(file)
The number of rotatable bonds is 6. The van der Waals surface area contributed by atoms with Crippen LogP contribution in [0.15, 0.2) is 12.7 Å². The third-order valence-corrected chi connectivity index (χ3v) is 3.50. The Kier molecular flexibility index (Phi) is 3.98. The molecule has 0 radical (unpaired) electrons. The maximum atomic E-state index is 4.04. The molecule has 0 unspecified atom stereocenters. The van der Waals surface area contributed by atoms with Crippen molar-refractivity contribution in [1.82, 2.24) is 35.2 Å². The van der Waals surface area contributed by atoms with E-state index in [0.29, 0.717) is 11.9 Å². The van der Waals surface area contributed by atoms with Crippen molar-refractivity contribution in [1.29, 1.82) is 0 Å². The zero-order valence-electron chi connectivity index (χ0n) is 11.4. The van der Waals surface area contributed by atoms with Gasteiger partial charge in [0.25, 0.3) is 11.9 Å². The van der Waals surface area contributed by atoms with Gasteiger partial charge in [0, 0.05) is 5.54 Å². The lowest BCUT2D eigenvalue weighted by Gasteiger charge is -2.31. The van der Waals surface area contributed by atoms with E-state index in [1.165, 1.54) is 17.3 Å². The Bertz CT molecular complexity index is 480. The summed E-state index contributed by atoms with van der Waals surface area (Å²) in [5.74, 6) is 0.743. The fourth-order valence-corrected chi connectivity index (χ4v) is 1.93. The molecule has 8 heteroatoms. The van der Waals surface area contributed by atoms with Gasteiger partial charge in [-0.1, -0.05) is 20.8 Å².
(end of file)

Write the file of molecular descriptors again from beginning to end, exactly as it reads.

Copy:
The number of rotatable bonds is 6. The van der Waals surface area contributed by atoms with Crippen LogP contribution in [0.15, 0.2) is 12.7 Å². The third-order valence-corrected chi connectivity index (χ3v) is 3.50. The Kier molecular flexibility index (Phi) is 3.98. The molecule has 0 radical (unpaired) electrons. The maximum atomic E-state index is 4.04. The molecule has 0 unspecified atom stereocenters. The van der Waals surface area contributed by atoms with Crippen molar-refractivity contribution in [1.82, 2.24) is 35.2 Å². The van der Waals surface area contributed by atoms with E-state index in [0.29, 0.717) is 11.9 Å². The van der Waals surface area contributed by atoms with Crippen molar-refractivity contribution in [1.29, 1.82) is 0 Å². The zero-order valence-electron chi connectivity index (χ0n) is 11.4. The van der Waals surface area contributed by atoms with Gasteiger partial charge in [0.25, 0.3) is 11.9 Å². The van der Waals surface area contributed by atoms with Gasteiger partial charge in [0, 0.05) is 5.54 Å². The lowest BCUT2D eigenvalue weighted by Gasteiger charge is -2.31. The van der Waals surface area contributed by atoms with E-state index in [1.165, 1.54) is 17.3 Å². The Bertz CT molecular complexity index is 480. The summed E-state index contributed by atoms with van der Waals surface area (Å²) in [5.74, 6) is 0.743. The fourth-order valence-corrected chi connectivity index (χ4v) is 1.93. The molecule has 8 heteroatoms. The van der Waals surface area contributed by atoms with Gasteiger partial charge in [-0.1, -0.05) is 20.8 Å².